Filmmaker Julian Kneidl set out to capture the spirit of Seattle Seahawks fans in his latest documentary, "The 12s." Kneidl, who spent a portion of his life in the Seattle area, independently produced a five-minute short film, interviewing locals and detailing the culture of Seahawks fans in the NFL.
Here's a short Q&A we conducted with Kneidl about why he made the film, the steps he took to make it, what he learned throughout the process and more. Before you go ahead and read it, though, view the documentary in its entirety:
AY: For starters, how did the making of this documentary come about? What influenced you to do this?
JK: I spent a big part of my youth in Seattle and was always fascinated with the Seahawks and the culture around it. As a filmmaker whose main focus is on sports, I was looking for a new topic to work on. When I got the idea to do a piece on the 12s, I felt kind of stupid for not having had that idea earlier. I've been part of the fan culture for a long time and had a natural connection to it. Now, that's exactly the way I like it when making movies. The more natural my connection to the topic is, the more authentic the outcome. Other than that, I'm young, hungry and always motivated to film as much as possible to improve my filmmaking. This was just such a great opportunity for that.
AY:*This certainly wasn't a one-day project (or maybe it was?). How long did it take you to plan everything, conduct all of the interviews, shoot b-roll and finalize this in post-production? *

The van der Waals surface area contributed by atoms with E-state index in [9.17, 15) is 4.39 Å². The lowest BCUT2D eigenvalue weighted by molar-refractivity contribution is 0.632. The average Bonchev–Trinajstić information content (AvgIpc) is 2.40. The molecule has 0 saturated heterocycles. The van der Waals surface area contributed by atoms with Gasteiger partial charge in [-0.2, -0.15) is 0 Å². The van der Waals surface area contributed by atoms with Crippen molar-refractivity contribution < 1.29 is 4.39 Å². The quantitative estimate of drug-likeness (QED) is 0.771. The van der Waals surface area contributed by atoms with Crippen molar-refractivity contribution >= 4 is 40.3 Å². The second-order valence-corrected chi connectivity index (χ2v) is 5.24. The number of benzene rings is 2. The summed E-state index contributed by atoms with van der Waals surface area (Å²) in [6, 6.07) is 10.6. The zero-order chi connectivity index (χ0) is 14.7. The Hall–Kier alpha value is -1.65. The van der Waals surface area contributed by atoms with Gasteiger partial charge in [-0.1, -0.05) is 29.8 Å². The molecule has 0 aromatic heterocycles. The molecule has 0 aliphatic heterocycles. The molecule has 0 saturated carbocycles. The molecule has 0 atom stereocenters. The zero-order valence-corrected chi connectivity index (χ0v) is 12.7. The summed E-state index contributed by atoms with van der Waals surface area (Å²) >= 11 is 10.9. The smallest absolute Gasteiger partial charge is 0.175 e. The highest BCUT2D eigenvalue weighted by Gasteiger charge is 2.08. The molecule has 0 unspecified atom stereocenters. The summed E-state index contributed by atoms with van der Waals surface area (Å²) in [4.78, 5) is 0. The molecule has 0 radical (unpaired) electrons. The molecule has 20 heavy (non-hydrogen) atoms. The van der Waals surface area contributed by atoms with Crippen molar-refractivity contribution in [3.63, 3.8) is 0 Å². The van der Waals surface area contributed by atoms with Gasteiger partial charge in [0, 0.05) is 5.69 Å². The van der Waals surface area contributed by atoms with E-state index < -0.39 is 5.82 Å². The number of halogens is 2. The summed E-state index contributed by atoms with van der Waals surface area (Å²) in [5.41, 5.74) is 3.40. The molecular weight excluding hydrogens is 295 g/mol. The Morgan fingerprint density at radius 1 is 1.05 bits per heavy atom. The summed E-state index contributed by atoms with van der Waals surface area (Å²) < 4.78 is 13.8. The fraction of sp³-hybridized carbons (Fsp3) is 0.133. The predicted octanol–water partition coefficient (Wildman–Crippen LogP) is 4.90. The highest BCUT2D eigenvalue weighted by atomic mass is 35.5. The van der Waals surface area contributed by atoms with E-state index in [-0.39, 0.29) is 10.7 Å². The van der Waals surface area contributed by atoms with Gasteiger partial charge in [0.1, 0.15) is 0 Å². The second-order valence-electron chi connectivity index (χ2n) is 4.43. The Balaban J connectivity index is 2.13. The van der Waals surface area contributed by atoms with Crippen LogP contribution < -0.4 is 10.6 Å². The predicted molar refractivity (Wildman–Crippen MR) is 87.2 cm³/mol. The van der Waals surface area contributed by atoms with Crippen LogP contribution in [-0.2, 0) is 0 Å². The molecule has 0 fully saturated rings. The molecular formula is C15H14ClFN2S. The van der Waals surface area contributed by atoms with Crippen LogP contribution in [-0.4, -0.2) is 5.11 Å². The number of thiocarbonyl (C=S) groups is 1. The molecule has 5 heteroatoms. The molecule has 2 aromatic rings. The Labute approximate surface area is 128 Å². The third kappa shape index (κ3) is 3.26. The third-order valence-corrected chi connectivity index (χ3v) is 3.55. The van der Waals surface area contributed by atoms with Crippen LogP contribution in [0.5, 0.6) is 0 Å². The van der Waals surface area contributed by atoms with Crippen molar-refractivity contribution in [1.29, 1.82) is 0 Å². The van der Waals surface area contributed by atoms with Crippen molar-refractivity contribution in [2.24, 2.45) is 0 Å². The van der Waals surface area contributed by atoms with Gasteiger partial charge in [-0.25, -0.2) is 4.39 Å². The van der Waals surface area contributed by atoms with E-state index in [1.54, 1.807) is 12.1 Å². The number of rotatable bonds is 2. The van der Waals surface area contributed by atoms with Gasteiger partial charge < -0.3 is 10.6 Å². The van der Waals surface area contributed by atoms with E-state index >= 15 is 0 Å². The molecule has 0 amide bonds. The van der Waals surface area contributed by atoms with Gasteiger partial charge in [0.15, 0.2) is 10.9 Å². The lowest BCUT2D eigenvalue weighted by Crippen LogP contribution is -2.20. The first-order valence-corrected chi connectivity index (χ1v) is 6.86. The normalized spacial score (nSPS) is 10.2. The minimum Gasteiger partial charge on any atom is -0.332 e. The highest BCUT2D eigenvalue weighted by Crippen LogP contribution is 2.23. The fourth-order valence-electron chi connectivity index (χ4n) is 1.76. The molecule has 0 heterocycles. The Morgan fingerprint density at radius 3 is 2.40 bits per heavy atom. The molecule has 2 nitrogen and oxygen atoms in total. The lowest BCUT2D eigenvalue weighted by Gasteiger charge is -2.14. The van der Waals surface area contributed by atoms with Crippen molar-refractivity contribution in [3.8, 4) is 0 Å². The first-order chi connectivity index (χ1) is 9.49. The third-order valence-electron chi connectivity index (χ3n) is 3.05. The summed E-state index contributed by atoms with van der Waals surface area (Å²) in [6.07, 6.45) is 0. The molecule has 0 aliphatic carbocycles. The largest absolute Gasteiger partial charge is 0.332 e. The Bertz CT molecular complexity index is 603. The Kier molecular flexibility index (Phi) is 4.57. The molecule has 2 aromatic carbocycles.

JK:The planning process took about three months, but the actual filming took place in five days. During those five, I shot five individual interviews, two games, and I'd say at least one-and-a-half days of b-roll. Most of those shots were filmed solo, so me just running around by myself with a lot of equipment in the back of a rental car. Post-production was another three to four months. It included hanging out in a very nice studio with my good friend and musician, Joel Ney, who helped me out with the sound design.
AY:Was this primarily an independent project? Or did you have a crew of people aiding you with things?
JK: It was an independent project. I did get some help from friends, however. I'm very fortunate to have a very close group of friends in the Seattle area who helped me out by carrying equipment, recording sound during interviews, or just driving around for b-roll and being there for moral support. One of my friends even connected me to former Seahawks running back Randall Morris, which was huge for the documentary.
AY: *What did you learn about 12s after doing this short film that you didn't know before? *
JK: I always knew about the spirit of the 12s, and that certain feeling that you'll only get walking around the Seattle area with all the 12 flags up and about. Getting to know so many different people in such a short amount of time who all share the same passion was mind-changing. There's such a powerful connection between those people. The community throughout the 12s is very special and inspiring. I think people should try and take that community spirit outside of the football world more often, and I've learned how powerful this can be during the filming process.
AY: Lastly, is there anything you would've liked to add to the film but couldn't?
JK: I would've loved to talk to a current player or a coach of the Seahawks to get their perspective on the topic of the 12s. That's almost impossible to do during football season when you're not a member of a major television network, though.
Here are some 12s supporting the Seahawks at CenturyLink Field during Week 1 vs the Dolphins.